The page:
Remembering the Decisions That Made Our World

Throughout his book Between the World and Me, author Ta-Nehisi Coats looks at the current situation of minority groups in the US relative to white people and honestly assesses the history that lead to our current moment. Our country focuses on personal responsibility, hard work, and overcoming obstacles, but we fail to recognize we as a society have created many of the obstacles that people from certain minority groups face. Not only do we forget the obstacles that we created, we seem to be unable to understand how limiting, painful, and exclusionary our past decisions were for so many Americans. Coats calls the world we live in when we forget about our past decisions and assume than anyone can be industrious and achieve the same level of success The Dream.

In his book Coats writes, “The forgetting is habit, is yet another necessary component of The Dream. They have forgotten the scale of theft that enriched them in slavery; the terror that allowed them, for a century, to pilfer the vote; the segregationist policy that gave them their suburbs. They have forgotten because to remember would tumble them out of the beautiful Dream and force them to live down here with us, down her in the world.”

When we do not acknowledge the true cost of slavery, of discriminatory segregation, or the true cost of our stereotyping we fail to see the impact that our choices and decisions have on the lives of so many black people. At the founding of our nation white people reached success and economic prosperity through the forced labor of human beings and creating excuses for their Dream by labeling black people as inferior savages. A war was fought to end the practice of owning another human being, but coming out of that war was the idea that black people were still below white people. Stereotypes grew to suggest that biological differences explained a white superiority and black inferiority across the country, limiting the opportunities for black people to participate in society and build financial bases for themselves and their families. Economic segregation was also at play when restrictive housing policies limited where black people could live, creating ghettos and only allowing black people to settle in isolated areas. At the same time, white people moved outward, buying expensive land and building expensive homes that would become valuable assets appreciating in price overtime. The black people who were economically segregated could not purchase such valuable land and were denied a chance to build wealth through home equity.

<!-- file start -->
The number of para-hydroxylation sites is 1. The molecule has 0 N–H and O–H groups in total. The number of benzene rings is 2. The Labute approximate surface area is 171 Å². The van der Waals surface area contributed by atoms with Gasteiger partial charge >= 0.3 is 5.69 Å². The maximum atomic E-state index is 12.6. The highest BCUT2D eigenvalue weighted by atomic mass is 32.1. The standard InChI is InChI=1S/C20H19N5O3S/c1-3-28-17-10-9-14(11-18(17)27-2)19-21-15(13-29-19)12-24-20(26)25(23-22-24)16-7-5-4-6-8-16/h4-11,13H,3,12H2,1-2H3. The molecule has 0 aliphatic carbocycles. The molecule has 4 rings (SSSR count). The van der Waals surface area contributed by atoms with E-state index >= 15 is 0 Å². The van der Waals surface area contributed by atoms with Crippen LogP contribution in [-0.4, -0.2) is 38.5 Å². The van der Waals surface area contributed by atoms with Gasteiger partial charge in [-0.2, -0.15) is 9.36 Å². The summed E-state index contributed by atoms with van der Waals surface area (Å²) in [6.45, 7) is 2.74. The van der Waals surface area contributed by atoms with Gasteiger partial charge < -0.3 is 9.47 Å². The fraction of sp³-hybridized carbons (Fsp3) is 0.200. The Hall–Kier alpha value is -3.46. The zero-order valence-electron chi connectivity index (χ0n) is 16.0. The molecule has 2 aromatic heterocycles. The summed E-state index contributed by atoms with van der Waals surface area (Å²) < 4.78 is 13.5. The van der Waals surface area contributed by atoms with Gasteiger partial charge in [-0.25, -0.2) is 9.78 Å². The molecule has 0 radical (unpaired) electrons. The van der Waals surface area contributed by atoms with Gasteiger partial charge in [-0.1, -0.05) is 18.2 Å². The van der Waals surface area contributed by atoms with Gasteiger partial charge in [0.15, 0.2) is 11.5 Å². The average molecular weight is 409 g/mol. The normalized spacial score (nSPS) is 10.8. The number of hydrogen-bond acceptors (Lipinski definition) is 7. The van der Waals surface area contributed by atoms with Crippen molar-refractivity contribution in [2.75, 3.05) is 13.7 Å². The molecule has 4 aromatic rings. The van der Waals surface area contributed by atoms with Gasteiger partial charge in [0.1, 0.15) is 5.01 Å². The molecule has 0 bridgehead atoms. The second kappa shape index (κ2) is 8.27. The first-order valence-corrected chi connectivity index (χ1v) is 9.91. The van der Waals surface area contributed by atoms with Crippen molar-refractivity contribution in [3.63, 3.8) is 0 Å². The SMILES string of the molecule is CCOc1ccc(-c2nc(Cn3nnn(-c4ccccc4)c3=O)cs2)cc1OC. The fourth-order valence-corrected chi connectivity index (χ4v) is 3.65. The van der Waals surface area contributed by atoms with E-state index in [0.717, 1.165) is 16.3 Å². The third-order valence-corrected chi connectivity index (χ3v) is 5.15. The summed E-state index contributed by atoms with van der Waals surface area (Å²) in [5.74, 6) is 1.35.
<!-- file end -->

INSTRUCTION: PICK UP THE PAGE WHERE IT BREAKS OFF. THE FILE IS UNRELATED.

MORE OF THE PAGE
Coats calls the world of white people The Dream because this history is lost for so many. It is easy to look at poor black people today and assume that is their personal choices that lead to their current lifestyles and their challenges in building wealth and achieving legal and social parity with white people. When we begin to look at how the situation of today was shaped by the decisions of yesterday, the Dream begins to crumble. We see that restrictive housing practices forced black people into communities built in less valuable and more vulnerable land, making natural disasters like hurricanes more costly to black people than white people who live in houses and communities built for them years ago on more valuable land in higher and safer areas. Looking at our decisions helps us to also see the way that wealth has persisted among white families through smart financial decisions, but decisions and opportunities that were afforded to them at the exclusion of black people.

To have a better understanding of our racial tensions today we must understand the decisions that created and supported two different worlds for white and black people. White people were able to create a safe and comfortable world for themselves, while the world of black people was held back and limited. We cannot honestly discuss the challenges of implicit bias, of unintentional discrimination, or of cultural differences between white and black people if we cannot understand the choices of those who came before us and how they shaped their futures. When we honestly assess the ways in which we legally or culturally advantaged whites and white wealth building while excluding black people, we can begin to discuss what can and should be done to reduce discrimination and racial tension today.

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